£ 120 mg/m2. Absorption was notably saturable at doses exceeding 200 mg/m2, and pharmacokinetics demonstrated significant variability (coefficient of variance for maximum concentration, 21% to 63%; for area under the concentration-time curve, 26% to 63%). No hematologic or nonhematologic toxicities greater than grade 2 were noted at doses
£ 200 mg/m2. In preclinical models, a single JM-216 dose was well distributed throughout liver, kidney, lung, skin, cardiac, and skeletal tissues. The liver was the major tissue depot for single-dose JM-216 in this study; hepatic concentrations were more than fivefold greater than observed for equitoxic doses of intravenous cisplatin and carboplatin.
Raynaud et al have examined the biotransformation of JM-216 following a single oral administration. Quantitation by high-performance liquid chromatography and atomic absorption spectrophotometry (AA) revealed six biotransformation species. JM-118, JM-383, and JM-518 represent the major species, while virtually no parent JM-216 was present in ultrafiltrate obtained 20 minutes following drug administration. With ovarian carcinoma cell lines, JM-118 was identified as the major cytotoxic species.
In preclinical studies, JM-216 has displayed cytotoxicity equal or superior to cisplatin and carboplatin. Kelland et al noted similar median inhibiting concentration cytotoxicity between JM-216 and cisplatin in seven ovarian carcinoma cell lines. JM-216 retained cytotoxicity in vitro against ovarian, testicular, and cervical cisplatin-resistant cell lines. Compared with equitoxic dosages of cisplatin, carboplatin, and tetraplatin (Ormaplatin), JM-216 maintained equal or superior activity against murine plasmacytoma and ovarian xenograft models in vivo. JM-216 efficacy in cisplatin-resistant cervical carcinoma cell lines was correlated with the increased intracellular accumulation of JM-216. In contrast to other platinum derivatives, a schedule-dependent effect is suggested for JM-216. In ADJ/PC6 plasmacytoma and ovarian xenograft models, a superior therapeutic index was noted when JM-216 was administered for 5 days.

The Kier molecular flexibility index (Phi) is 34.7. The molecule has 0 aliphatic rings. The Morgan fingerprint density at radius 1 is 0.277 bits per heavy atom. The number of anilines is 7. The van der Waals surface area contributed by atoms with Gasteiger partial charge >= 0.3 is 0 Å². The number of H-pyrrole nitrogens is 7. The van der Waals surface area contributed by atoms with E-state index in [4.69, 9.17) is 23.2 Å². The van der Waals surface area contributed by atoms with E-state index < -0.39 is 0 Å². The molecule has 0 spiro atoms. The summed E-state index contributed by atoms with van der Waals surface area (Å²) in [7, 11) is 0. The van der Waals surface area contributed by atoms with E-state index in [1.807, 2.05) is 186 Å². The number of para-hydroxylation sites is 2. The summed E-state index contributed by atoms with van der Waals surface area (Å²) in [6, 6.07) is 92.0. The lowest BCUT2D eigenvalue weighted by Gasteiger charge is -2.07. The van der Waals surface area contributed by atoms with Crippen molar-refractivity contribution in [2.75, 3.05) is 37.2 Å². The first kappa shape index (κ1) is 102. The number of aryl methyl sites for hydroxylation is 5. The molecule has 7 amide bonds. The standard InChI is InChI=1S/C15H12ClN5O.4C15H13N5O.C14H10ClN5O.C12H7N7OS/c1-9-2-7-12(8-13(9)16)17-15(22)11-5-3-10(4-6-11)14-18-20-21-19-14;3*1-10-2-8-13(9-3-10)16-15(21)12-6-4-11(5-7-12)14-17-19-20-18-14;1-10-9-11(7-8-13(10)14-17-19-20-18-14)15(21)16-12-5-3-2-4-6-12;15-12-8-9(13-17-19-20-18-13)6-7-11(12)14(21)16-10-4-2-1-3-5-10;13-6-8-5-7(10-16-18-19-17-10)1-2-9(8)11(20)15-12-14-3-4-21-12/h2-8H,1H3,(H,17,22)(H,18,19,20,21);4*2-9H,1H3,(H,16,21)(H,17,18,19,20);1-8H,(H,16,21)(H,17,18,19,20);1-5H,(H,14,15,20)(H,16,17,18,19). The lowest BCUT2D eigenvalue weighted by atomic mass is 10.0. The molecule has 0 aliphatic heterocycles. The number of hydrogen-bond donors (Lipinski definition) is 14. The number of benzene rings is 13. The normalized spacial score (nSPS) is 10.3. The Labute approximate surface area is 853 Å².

Raynaud et al have examined the 5-consecutive day schedule in a phase I trial. A maximum tolerated dose of 140 mg/m2/day × 5 was observed in therapy-naive patients. Neutropenia and thrombocytopenia were the observed dose-limiting toxicities. A 14-consecutive-day schedule has been examined by Pagani et al. Thirty-three patients were treated at doses ranging from 10 to 45 mg/m2/day. One grade 3 neutropenia and two grade 4 thrombocytopenias were noted among seven patients treated at the 40 mg/m2/day dose level. Nadirs were noted 4 and 5 weeks after treatment, consistent with the prolonged terminal half-life of this platinum species. Significant cardiac, pulmonary, renal, or neurologic toxicities were not observed.
Groen et al conducted a phase II study of single-agent JM-216 in therapy-naive patients with small cell lung cancer. At a dosage of 120 to 140 mg/m2/day ×5, a 31% response rate was noted without significant renal toxicity or neurotoxicity. Phase II studies in patients with refractory ovarian, cervical, or prostate cancer are currently accruing participants at multiple investigation sites.